I was given the opportunity to review an eBook recently from my good blogger friend Laurie over at The Frugal Farmer. I’m happy to say that I finally got a chance to read this last weekend and this is my review!
Laurie blogs about her family’s mission to get out of debt and I frequent her site regularly because she has so many positive things to say about her situation and great advice for others in a similar position like me.
Laurie has a range of eBooks on her blog available to download and the one I’m reviewing today is called ‘How to Teach Your Kids About Money’ – a topic close to my heart as I have a 3 year old daughter myself.
How to Teach Your Kids About Money by Laurie (The Frugal Farmer)
The book starts with an overview of how important it is to have a money plan ourselves as parents. Children follow and learn by example rather than just by what we say. Laurie explains how she and her husband put together a plan to manage their finances so that they could be in a better position to educate their children to treat money responsibly.
Communicating about money with the kids is important
Talking about money with the family is a key principle outlined throughout the book along with the consequences of not doing so. Laurie stresses that not all details about family finances should necessarily be shared with our kids – however if we do treat money as a mystery where the kids are concerned, they could pick up on that and end up having misguided beliefs and even a fear of money as they grow.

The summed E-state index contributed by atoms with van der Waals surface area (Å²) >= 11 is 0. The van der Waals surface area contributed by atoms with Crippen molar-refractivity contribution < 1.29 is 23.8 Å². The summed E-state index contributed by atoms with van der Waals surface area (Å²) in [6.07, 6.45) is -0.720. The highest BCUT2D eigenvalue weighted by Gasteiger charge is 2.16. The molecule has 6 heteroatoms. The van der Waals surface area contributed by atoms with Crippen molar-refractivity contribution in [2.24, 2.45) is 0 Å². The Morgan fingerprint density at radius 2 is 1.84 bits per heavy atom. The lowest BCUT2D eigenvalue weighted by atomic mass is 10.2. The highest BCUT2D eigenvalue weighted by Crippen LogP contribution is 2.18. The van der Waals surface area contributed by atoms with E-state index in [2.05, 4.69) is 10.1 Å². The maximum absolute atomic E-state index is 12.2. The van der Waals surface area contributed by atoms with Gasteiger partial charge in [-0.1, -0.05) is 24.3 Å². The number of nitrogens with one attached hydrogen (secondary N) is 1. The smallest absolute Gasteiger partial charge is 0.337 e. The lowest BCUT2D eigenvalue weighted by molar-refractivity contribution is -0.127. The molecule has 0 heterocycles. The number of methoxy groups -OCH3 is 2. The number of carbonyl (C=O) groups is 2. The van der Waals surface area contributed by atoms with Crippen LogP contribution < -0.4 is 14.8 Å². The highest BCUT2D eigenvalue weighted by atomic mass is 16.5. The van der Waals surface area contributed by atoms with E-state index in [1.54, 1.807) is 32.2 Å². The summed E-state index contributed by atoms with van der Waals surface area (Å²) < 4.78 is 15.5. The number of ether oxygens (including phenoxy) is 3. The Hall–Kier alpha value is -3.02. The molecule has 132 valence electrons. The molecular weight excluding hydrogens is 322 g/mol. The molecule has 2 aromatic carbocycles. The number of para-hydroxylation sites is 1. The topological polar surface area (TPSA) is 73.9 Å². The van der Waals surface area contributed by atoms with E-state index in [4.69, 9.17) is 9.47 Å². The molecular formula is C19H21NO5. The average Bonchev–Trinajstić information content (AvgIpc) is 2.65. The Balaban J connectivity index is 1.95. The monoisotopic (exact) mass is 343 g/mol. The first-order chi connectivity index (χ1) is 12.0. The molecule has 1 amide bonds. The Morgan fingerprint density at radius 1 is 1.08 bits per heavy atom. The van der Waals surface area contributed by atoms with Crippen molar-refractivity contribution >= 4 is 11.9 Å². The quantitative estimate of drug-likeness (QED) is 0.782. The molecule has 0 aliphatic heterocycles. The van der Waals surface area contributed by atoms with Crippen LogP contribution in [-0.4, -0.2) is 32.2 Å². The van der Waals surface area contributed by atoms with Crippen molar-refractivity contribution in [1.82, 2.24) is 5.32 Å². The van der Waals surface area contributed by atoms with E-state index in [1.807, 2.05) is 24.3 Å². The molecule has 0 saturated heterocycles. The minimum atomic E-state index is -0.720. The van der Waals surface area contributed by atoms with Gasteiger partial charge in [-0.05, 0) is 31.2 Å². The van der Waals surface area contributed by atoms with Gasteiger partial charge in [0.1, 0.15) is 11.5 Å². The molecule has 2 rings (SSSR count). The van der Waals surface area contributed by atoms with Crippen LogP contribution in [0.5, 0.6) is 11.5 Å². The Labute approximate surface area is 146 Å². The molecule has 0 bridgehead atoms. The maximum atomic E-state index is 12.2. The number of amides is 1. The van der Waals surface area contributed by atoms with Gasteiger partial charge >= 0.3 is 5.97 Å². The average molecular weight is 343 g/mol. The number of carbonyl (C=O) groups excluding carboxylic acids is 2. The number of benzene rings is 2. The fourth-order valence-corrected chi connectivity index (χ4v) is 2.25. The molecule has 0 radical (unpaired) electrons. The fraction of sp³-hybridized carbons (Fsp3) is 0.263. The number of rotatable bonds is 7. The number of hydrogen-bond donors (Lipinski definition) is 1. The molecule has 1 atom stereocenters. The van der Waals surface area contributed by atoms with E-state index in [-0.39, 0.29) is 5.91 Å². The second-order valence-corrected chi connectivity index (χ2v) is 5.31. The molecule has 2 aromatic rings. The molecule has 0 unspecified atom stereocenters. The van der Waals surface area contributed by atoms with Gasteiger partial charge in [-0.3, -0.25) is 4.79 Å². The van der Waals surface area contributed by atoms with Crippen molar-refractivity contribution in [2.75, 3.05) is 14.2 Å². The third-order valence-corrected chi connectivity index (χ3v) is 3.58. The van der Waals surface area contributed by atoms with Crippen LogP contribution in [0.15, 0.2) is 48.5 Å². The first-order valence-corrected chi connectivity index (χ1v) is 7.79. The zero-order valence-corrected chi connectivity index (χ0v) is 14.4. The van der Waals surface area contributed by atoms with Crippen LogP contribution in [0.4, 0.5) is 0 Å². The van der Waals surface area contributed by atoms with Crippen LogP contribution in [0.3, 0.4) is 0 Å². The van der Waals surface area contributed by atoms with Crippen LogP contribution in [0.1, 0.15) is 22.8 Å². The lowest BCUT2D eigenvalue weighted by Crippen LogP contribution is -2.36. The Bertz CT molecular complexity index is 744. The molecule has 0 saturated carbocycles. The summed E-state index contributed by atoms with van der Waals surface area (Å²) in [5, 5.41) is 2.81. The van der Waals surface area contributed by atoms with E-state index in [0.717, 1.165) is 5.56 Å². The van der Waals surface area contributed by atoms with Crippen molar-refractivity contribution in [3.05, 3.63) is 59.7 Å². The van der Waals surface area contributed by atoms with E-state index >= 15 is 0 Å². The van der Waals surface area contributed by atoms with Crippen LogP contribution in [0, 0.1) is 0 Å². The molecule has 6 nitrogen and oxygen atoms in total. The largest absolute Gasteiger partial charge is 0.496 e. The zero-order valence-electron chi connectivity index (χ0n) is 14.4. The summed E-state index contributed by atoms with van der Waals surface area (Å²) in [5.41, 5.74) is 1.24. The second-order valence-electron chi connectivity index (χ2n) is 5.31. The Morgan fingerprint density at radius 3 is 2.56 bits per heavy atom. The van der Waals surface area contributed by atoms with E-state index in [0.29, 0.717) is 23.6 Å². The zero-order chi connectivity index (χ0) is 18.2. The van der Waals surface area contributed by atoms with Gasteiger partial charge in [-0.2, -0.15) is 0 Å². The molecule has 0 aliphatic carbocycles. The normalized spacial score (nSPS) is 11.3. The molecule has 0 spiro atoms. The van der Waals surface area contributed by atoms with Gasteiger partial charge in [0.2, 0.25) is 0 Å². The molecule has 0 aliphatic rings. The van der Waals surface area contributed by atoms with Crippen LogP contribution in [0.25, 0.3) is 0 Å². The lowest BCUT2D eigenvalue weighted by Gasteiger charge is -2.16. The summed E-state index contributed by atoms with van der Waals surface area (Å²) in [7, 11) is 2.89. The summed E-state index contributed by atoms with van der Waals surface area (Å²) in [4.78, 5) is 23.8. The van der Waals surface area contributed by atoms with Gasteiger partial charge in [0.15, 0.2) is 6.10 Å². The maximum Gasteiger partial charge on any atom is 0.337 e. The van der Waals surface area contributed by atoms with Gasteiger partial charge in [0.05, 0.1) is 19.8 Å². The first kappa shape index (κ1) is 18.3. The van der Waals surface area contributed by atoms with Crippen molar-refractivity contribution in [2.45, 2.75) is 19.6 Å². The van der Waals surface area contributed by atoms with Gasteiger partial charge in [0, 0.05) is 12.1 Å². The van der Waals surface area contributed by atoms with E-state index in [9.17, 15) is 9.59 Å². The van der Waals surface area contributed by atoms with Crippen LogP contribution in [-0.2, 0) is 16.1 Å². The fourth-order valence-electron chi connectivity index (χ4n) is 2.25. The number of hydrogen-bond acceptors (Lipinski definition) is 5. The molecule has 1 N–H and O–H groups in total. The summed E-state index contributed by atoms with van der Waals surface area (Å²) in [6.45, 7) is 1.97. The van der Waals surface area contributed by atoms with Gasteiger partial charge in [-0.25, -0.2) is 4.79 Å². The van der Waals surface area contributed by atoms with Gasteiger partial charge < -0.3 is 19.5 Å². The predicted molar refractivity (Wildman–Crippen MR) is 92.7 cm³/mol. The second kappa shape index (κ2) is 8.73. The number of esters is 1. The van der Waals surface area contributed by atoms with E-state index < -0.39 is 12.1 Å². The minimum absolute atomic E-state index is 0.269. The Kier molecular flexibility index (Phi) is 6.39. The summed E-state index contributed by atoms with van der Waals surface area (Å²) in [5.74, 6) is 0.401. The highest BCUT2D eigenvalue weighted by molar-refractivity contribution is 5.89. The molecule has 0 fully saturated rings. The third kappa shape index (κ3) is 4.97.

There is a section in the book about teaching your children that money is earned. I’m a big believer in this anyway so I was pleased to see some real strategies in the book for doing this. For example, Laurie covers how her children earn money through doing chores and are also given the opportunity to earn more money by doing extra tasks around the house. I really like the idea of choices here and I think children could learn so much from the opportunity to make decisions like this.
Practical tips are included on teaching your kids the right beliefs around money
Laurie highlights something she teaches her own children called the 10/10/80 rule. In a nutshell, this means that 10% of earnings should be saved, 10% should be given to a good cause and the remaining 80% is for living on (at the most). I love this theory because as Laurie states, this teaches our children the concept of saving and giving from a young age – a concept which will hopefully stay with them throughout their adult lives.
A lesson in money that really stood out for me is when Laurie describes how to teach children about the perils of debt. Within this section, she has a great personal and practical example of doing this by allowing one of her children to take part in a ‘Debt Exercise’.
This ‘Debt Exercise’ involved Laurie and her husband loaning their daughter the money to buy something that she really wanted on the basis that she was to pay it back in full every week until it was paid for. At the end of the exercise, the ‘debt’ was paid back and her child is in no hurry to borrow again for something that she can’t yet afford.
This is a great practical lesson that any parent could use because it’s in a controlled environment first and foremost and secondly, by doing something like this, I think it would really help with teaching kids about what they really do want or need.
Overall, the book is very inspiring and a great resource to have for any parent. There are many other practical takeaways from this book – it really is a great read and at the moment, it’s free to download on the Frugal Farmer website so it’s a win-win situation! I’m not sure how long this excellent book will remain free of charge so make sure you grab your copy soon.
*Image taken from the cover of Laurie’s book.